Nearly three dozen Imperial Irrigation District employees who temporarily lived at their respective workplaces in Riverside and Imperial counties for three weeks straight as part of the utility’s coronavirus mitigation effort will conclude their shifts Friday evening as a new cohort prepares to start theirs.

Thirty-two employees previously volunteered to work 12-hour shifts every day for 21 days starting on April 25. Since then they have lived in trailers at their work sites in a bid to keep water and electrical operations up and running amid the coronavirus pandemic, district officials said.

“We are extremely proud of our dedicated employees who are heeding the call to voluntarily step up to serve the district and its customers during one of our most difficult times in history,” said Henry Martinez, general manager of IID.

A new cohort of 28 employees will arrive to cleaned trailers at 6 a.m. Saturday.

“I have to admit after day five, everybody says, `Wow. This is going to be a little bit more tiresome, and well just a little bit more of what we thought.’ Everybody is on day 20 right now, so everyone is excited to go home and see our families,” IID employee Jose Medel told KYMA.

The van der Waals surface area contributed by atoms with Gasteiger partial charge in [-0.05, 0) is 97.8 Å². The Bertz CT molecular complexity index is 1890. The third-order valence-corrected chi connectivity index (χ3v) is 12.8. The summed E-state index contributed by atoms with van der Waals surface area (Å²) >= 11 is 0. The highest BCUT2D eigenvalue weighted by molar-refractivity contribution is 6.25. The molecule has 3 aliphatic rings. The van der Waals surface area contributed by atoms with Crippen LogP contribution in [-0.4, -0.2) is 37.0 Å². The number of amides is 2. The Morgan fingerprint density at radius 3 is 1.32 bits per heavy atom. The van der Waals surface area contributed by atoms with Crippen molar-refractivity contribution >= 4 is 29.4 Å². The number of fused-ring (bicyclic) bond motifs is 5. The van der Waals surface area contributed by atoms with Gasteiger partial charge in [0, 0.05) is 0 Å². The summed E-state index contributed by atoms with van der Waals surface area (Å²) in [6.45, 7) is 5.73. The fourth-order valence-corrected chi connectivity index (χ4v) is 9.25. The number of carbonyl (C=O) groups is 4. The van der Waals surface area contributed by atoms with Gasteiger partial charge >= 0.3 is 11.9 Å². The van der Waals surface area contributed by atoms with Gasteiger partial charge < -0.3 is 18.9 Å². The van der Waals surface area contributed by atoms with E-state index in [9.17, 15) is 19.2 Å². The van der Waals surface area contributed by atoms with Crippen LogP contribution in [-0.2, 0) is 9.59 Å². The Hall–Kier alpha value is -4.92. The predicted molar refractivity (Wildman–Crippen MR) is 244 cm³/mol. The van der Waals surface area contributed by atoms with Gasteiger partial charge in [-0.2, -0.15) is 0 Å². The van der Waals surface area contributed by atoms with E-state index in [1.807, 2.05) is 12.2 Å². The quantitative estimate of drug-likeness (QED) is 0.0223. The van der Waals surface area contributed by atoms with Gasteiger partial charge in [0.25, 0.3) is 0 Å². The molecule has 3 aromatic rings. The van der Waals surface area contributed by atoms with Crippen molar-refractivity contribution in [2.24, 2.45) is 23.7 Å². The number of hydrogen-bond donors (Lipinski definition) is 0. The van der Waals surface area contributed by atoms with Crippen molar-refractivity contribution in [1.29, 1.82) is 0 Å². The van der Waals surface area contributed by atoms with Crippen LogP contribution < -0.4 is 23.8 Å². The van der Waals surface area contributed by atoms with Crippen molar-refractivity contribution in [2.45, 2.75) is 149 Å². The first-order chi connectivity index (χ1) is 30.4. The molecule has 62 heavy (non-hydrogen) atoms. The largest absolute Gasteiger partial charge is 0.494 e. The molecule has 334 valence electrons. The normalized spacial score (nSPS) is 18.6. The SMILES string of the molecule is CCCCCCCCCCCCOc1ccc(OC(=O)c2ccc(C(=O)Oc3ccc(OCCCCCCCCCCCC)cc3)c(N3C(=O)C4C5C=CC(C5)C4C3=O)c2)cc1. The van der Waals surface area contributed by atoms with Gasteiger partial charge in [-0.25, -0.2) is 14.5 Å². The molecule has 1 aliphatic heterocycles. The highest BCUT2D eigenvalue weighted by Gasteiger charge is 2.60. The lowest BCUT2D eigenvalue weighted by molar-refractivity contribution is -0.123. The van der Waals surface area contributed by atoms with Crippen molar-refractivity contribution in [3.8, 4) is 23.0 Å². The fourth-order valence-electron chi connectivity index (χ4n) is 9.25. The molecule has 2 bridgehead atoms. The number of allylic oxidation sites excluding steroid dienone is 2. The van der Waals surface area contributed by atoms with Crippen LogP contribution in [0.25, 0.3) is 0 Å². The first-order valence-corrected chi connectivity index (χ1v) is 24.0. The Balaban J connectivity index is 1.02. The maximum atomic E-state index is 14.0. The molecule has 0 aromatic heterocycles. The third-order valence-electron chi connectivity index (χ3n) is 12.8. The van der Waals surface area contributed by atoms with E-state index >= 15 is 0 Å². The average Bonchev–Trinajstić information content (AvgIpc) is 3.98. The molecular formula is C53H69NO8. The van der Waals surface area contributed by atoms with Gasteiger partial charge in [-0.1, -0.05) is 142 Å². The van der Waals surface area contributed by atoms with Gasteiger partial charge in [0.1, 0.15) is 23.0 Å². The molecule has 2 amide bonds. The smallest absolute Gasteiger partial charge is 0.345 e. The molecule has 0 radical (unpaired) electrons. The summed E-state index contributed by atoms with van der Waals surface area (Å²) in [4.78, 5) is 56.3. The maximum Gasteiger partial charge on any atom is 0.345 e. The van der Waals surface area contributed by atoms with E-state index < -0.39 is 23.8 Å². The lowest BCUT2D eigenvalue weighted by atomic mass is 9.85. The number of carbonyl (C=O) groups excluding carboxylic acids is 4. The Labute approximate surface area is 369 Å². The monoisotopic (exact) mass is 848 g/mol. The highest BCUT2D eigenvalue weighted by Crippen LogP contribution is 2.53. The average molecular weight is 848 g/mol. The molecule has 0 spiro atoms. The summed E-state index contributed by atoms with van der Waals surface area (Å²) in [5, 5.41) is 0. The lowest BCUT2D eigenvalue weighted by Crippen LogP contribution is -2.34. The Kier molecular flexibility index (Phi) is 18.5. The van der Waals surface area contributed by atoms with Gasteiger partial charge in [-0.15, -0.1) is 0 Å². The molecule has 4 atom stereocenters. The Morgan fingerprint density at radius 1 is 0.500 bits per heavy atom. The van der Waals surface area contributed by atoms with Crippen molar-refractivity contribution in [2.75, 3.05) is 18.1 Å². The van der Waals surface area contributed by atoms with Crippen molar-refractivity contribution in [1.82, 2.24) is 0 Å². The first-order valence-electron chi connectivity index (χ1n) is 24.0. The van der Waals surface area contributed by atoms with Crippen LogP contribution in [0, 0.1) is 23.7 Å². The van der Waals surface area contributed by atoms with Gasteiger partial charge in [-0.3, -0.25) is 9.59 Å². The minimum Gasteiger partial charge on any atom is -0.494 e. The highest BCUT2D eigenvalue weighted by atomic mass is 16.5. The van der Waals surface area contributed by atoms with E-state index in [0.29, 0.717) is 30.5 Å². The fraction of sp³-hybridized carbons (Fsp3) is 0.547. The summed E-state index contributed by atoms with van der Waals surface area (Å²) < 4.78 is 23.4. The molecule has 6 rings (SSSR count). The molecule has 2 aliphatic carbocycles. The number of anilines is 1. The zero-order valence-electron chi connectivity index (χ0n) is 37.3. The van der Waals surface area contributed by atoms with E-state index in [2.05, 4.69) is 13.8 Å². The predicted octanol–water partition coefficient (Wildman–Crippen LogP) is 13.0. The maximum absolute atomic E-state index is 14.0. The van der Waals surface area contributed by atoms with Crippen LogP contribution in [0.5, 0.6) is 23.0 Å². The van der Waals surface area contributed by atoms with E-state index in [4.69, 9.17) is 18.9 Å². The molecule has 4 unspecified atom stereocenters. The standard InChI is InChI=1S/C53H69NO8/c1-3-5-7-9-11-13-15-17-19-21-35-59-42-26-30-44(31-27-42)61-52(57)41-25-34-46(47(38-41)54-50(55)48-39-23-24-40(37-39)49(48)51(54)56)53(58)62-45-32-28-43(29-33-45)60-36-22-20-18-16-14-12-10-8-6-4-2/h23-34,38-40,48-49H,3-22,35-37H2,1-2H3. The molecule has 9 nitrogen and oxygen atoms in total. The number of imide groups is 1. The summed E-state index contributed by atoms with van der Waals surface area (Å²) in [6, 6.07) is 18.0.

“We all know how important it is to keep the power grid going, and the power to all our customers. So it was a no-brainer; it was our responsibility,” he said.

The second wave will continue for three weeks, and the district said at that point plans for the future will be announced.

A majority of the employees participating in the program are hourly, according to Robert Schettler, IID’s public information officer, meaning their paychecks will include time-and-a-half and double-time payments.

No visitors are allowed throughout the duration of the program, he said.

Impacted facilities include power plants, dispatch and electrical operations centers.

Employees will be fed during the program, and have access to entertainment and recreational opportunities, including television and gym equipment.

District officials announced in March that electricity would not be shut off for its power customers due to non-payment during the coronavirus pandemic.

The policy, which does not wipe out debts to the district, will remain in effect until further notice, officials said.

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